1.By an amended notice of motion application dated December 19, 2022, the 2nd defendant/applicant, Kakuzi PLC sought for the following orders:1.That this honourable court be pleased to grant an extension of time to the 2nd defendant/applicant to file its intended appeal against the ruling of this honourable court delivered on May 12, 2022;2.That the costs of and incidental to this application be costs in the intended appeal.
2.The application is premised on the grounds stated thereon and on the supporting affidavit of Denis Gitaka, the legal manager of the 2nd defendant/applicant, who averred that the ruling in this matter was delivered on May 12, 2022, wherein the court dismissed the applicant’s application dated September 17, 2021, on the grounds of being sub judice and time barred. The said deponent averred that the said ruling was delivered without notice and after several changes to the date of the ruling and the court registry did not issue ruling notice prior to the delivery of the ruling. The applicant avers that it only learnt of the ruling delivered on May 12, 2022 on September 8, 2022, upon inquiry into a different matter in the court registry. ruling in the Court of Appeal and that the delay in issuing notice of the intended appeal was occasioned by the lack of service by the court registry of a ruling date. That upon gaining information of the ruling, the present application was filed without undue delay.
3.Despite the delay, the applicant avers that they are still desirous of appealing against the said
4.Further, the applicant avers that the grounds of appeal contained in the draft memorandum of appeal raise serious issues of law with a high chance of success, therefore necessitating this application to seek extension of time to file an appeal out of time.
5.The plaintiffs/respondents opposed the application through the replying affidavit of Isaac Njoroge Kariuki dated November 29, 2022, in response to the application dated October 21, 2022, which was later amended and filed on December 20, 2022. In the said replying affidavit, the deponent averred that he was a trustee of the 1st plaintiff/respondent with authority to swear the affidavit. It was the respondents contention that the 2nd defendant/applicant’s request for the enlargement of time to file their intended appeal out of time has no basis in law and that the provisions are not clothed with the discretionary jurisdiction for such an application.
6.The respondents further averred that the applicant’s notice of motion ought to fail, as it has not provided sufficient cause for not filing the appeal on time. The respondents raised numerous grounds on which the application ought to be dismissed, including that this court lacks discretionary jurisdiction to grant the orders sought; - that the application offends order 50 rule 6 of the Civil Procedure Rules and sections 1A, 1B and 3A of the Civil Procedure Act. That the application was brought under the wrong provision of law; that the application is devoid of merit and that the claim that the applicant became aware of the ruling on September 8, 2022, was false. In summary, the plaintiffs/respondents averred that the application does not meet the threshold for grant of extension of time as required by law and prayed that the said application be dismissed, with costs.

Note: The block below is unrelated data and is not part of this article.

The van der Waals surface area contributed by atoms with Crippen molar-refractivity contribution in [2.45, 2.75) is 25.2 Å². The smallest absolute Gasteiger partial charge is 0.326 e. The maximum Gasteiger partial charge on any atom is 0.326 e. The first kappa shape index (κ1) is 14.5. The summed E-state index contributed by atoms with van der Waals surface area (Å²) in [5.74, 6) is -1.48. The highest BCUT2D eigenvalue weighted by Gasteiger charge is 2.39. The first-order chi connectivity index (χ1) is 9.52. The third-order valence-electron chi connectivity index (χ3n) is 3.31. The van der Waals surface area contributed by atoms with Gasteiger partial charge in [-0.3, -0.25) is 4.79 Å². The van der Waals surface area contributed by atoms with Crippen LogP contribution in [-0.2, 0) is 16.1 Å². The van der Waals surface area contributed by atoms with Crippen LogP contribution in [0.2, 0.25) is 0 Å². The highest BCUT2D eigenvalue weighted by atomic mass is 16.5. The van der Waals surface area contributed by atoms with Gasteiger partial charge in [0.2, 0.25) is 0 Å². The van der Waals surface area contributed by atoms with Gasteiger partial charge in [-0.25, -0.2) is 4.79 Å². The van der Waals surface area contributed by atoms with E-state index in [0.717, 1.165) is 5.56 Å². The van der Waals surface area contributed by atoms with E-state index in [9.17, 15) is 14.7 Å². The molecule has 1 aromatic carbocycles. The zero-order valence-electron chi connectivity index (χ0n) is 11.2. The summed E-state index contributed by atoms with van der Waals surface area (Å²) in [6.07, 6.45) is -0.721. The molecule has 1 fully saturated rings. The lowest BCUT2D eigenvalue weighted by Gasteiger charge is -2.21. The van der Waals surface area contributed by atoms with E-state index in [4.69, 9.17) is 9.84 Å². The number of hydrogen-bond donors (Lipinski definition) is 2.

7.The application was canvassed by way of written submissions.
8.The 2nd defendant/applicant through the law firm of Kaplan & Stratton Advocates, filed their written submissions in support of the application on February 6, 2023. The 2nd defendant/applicant submitted on its three main issues.
9.On the issue of whether the court has jurisdiction to extend the time for filing an appeal, the 2nd defendant/applicant submitted that section 7 of the Appellant Jurisdiction Act grants this court the power to extend time for filing an appeal. It states:
10.The High Court may extend the time for giving notice of intention to appeal from a judgment of the High Court or for making an application for leave to appeal or for a certificate that the case is fit for appeal, notwithstanding that the time for giving such notice or making such appeal may have already expired:
11.Provided that in the case of a sentence of death no extension of time shall be granted after the issue of the warrant for the execution of that sentence.”
14.The second issue was whether the 2nd defendant/applicant has satisfied the threshold for grant of leave to file an appeal out of time?
16.The applicant further submitted that the delay in filing the intended appeal was not deliberate, and was occasioned by acts beyond its control. That despite due diligence, the applicant only became aware of the ruling on September 8, 2022. Reliance was placed on the case of Muri Mwaniki & Wamiti Advocates v Edward Mukundi Karanja & 2 others (2019) eKLR where the court held; -
18.On the final issue of whether the plaintiffs/respondents will suffer any prejudice if the application is granted, the 2nd defendant/applicant submitted that the plaintiffs/respondents have not adduced any evidence that the application herein is an afterthought or intended to prejudice the delay of the hearing of the matter. Reliance was placed on the case of R v County Land Adjudication & Settlement Officer- Laikipia & another, Ex-Parte Kabaiga Kirangu Kimiri (2019) eKLR wherein the court held as follows:
19.In conclusion, the 2nd defendant/applicant urged the court to exercise it jurisdiction and grant the prayers sought.
20.The plaintiffs/respondents through the Law of Owang’ & Associates Advocates filed their written submissions on February 1, 2023, and opposed the application. They submitted that the application has no basis in law and that the 2nd defendant/applicant has not provided any good and sufficient reasons for not filing the appeal on time. They relied on the case of Nyateko v Fredrick Omondi Oketch (2021) eKLR, wherein the court held:
22.We derive the following as the under-lying principles that a court should consider in exercise of such discretion:1.Extension of time is not a right of a party. It is an equitable remedy that is only available to a deserving party at the discretion of the court;2.A party who seeks for extension of time has the burden of laying a basis to the satisfaction of the court;3.Whether the court should exercise the discretion to extend time, is a consideration to be made on a case to case basis;4.Whether there is a reasonable reason for the delay. The delay should be explained to the satisfaction of the court;5.Whether there will be any prejudice suffered by the respondents if the extension is granted;6.Whether the application has been brought without undue delay; and7.Whether in certain cases, like election petitions, public interest should be a consideration for extending time?”
23.The plaintiffs/respondents further submitted that there is no appeal on record for this court to exercise its discretionary jurisdiction;- that the application was brought under the wrong provisions of the law and that the applicants had not sufficiently explained the delay. They relied on the case of Rufus Muriithi Nyaga v Juliet Wanja Ireri (2018) eKLR, wherein Justice Muchemi held as follows: